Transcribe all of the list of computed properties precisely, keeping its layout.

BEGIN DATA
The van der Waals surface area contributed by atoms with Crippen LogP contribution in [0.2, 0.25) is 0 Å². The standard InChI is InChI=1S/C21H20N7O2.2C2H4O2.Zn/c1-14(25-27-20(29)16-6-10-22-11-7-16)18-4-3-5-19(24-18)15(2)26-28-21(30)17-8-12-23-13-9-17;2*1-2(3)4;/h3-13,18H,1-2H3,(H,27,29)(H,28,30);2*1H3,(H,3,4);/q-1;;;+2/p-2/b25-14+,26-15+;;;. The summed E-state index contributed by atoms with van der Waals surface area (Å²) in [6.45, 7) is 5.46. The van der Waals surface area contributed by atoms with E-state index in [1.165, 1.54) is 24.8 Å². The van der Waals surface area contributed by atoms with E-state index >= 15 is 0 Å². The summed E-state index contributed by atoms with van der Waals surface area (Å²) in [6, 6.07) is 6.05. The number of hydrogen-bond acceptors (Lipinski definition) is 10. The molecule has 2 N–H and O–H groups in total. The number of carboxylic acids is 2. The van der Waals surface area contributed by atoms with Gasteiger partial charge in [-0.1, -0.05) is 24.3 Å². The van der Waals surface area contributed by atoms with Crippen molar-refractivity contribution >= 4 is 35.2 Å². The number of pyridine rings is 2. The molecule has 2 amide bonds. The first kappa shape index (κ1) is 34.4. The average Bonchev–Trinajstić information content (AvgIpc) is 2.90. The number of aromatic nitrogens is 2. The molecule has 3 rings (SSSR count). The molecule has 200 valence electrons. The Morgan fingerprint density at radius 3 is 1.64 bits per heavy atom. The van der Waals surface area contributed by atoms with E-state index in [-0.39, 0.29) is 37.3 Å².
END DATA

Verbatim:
The van der Waals surface area contributed by atoms with Crippen LogP contribution in [0.2, 0.25) is 0 Å². The standard InChI is InChI=1S/C21H20N7O2.2C2H4O2.Zn/c1-14(25-27-20(29)16-6-10-22-11-7-16)18-4-3-5-19(24-18)15(2)26-28-21(30)17-8-12-23-13-9-17;2*1-2(3)4;/h3-13,18H,1-2H3,(H,27,29)(H,28,30);2*1H3,(H,3,4);/q-1;;;+2/p-2/b25-14+,26-15+;;;. The summed E-state index contributed by atoms with van der Waals surface area (Å²) in [6.45, 7) is 5.46. The van der Waals surface area contributed by atoms with E-state index in [1.165, 1.54) is 24.8 Å². The van der Waals surface area contributed by atoms with E-state index >= 15 is 0 Å². The summed E-state index contributed by atoms with van der Waals surface area (Å²) in [6, 6.07) is 6.05. The number of hydrogen-bond acceptors (Lipinski definition) is 10. The molecule has 2 N–H and O–H groups in total. The number of carboxylic acids is 2. The van der Waals surface area contributed by atoms with Gasteiger partial charge in [-0.1, -0.05) is 24.3 Å². The van der Waals surface area contributed by atoms with Crippen molar-refractivity contribution >= 4 is 35.2 Å². The number of pyridine rings is 2. The molecule has 2 amide bonds. The first kappa shape index (κ1) is 34.4. The average Bonchev–Trinajstić information content (AvgIpc) is 2.90. The number of aromatic nitrogens is 2. The molecule has 3 rings (SSSR count). The molecule has 200 valence electrons. The Morgan fingerprint density at radius 3 is 1.64 bits per heavy atom. The van der Waals surface area contributed by atoms with E-state index in [-0.39, 0.29) is 37.3 Å².